The Correct Dressage Seat

dressage performance dressage training fiona hargraves performance riders team rider effectiveness Apr 26, 2022
How to achieve a correct dressage seat


Riding in a correct dressage seat is one of the most important things in dressage because it allows you to balance your horse properly, and deliver the aids needed to give the right instructions to your horse. Brett grew up in a horse family, so he's always ridden, but he's not always ridden quite like he does now.

"I remember when I was a young boy, I overheard a conversation between my parents. It was in the lead up to a show in which I was to ride in the Boy Rider class, and they were talking about my riding style. My dad was saying ‘I just don’t think he’s ever going to get it’! I guess after a while I did get it, but perhaps this goes to show that I’m not a natural, but I have been practising a long time, and in fact I continue to refine my dressage seat every day.” - Brett 


Riding starts with YOU 


Position Checklist 


Each time Brett get in the saddle, he likes to work through a series of ‘checks’ to ensure he's in a correct dressage seat. It’s ideal if you have mirrors to get immediate feedback, but if not, you’ll need to get creative. Use a friend, a video, or any reflection can help.


  • Check you’re in a place in the saddle in which you’re the easiest load to carry for the horse, and where your aids will go on properly. Make sure you're sitting on my seat bones with your knees in front of your chest. If you let your chest come in front of your knees, your lower leg comes back and then you end up leaning over the wither of the horse, and we don’t want to do that.


  • Try not to have tension in your thigh. As soon as this tension creeps in you’ll find your lower legs come off the horse and you’ll start to get pushed up out of the saddle.


  • When it comes to your upper body, firstly try to figure out where your body naturally wants to be. My tendency is to get a bit hollow-backed, and some people are the opposite, in more of a ‘chair’ seat.


Once you know what your default position is, you can begin to correct it. For example when Brett thinks about correcting his hollow back...

"I think about pushing my belly button up, without tightening or clenching. If you’re a chair-seated rider, you’ll want to try to sit a little taller and almost ‘hollow’ your back a little. Always try to keep your chest up and keep your upper body behind your knees."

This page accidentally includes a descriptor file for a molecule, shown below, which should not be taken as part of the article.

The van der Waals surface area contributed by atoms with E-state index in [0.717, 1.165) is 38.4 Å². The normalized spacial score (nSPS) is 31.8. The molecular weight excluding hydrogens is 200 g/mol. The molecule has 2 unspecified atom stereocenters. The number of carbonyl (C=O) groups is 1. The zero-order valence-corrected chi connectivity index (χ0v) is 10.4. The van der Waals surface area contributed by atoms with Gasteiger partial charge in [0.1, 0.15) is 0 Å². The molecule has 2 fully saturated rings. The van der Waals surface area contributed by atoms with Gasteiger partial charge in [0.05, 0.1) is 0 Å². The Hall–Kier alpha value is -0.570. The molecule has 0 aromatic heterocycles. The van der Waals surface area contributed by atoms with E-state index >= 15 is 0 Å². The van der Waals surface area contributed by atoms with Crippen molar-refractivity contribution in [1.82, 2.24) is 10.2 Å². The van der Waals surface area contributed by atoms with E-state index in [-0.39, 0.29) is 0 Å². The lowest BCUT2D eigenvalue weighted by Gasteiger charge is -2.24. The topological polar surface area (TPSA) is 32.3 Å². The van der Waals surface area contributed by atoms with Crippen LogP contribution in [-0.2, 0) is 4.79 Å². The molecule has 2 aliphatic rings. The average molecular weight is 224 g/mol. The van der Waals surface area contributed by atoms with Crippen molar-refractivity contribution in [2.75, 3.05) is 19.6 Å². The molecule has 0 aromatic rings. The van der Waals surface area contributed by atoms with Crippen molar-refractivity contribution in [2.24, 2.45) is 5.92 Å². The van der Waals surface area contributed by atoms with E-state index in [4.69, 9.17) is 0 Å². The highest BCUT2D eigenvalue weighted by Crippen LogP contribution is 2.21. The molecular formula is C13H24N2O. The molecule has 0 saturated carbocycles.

• With your reins, it looks best to have your hands in front of the saddle and just above the horse’s wither. Everyone has different length arms, though, so you may need to let your upper arm come forward to achieve this hand position, or if your arms are long enough you can keep your elbows bent at your side.


  • Try to ride as relaxed and loose as you can. Ride balanced and supple through your hips and lower back. Let your legs hang down around your horse. And lastly, your stirrups are not there to give you balance, they are purely to hold your toes up.


Rider alignment and balance 


Our amazing in-house Sports Scientist Fiona Hargraves, always tells our members how every athlete from every sport needs effective equipment in order to perform at their best. For Equestrians, the saddle is the most important piece of equipment. More importantly how the saddle fits. But not for the horse...


"The saddle has to fit the rider before it fits the horse. Controversial!? - Fiona


Of course, your saddle must fit your horse and provide comfort for them, but riding starts with you. So, adjusting your saddle to your specific needs is essential for creating accuracy in your position. Fiona’s advice is to beg, borrow, and steal every saddle you can to try a range of models.

This isn’t just about looking nice in the saddle. An effective position and seat allows you to give clear aids and to not interfere with the horse's natural balance. You, as the rider, need to sit over the horse's centre of gravity so that the horse is encouraged to put his energy under your centre of balance. 

Everyone's body is different, and so no one saddle is the same. Being aware of your natural balance and position will allow you to confidently know how your saddle needs to be. Consider this a nudge to honour your own body type and riding style, and find a saddle that suits you. There’s no need to opt for what everyone else likes!

Ensuring that your riding is accurate, effective and meaningful means that your horse will be able to try their best. Making yourself better for your horse is the priority. It’s your ambition, not theirs, so you need to set them up for success, and that starts with you!





Not entirely sure what to work on, especially when you're by yourself?

Unsure if you're focusing on the right things at the right time?

I challenge you to take on my 5 rules to making every dressage training session productive and enjoyable.

It's all in our free guide... 'Beyond the 20 Metre Circle'

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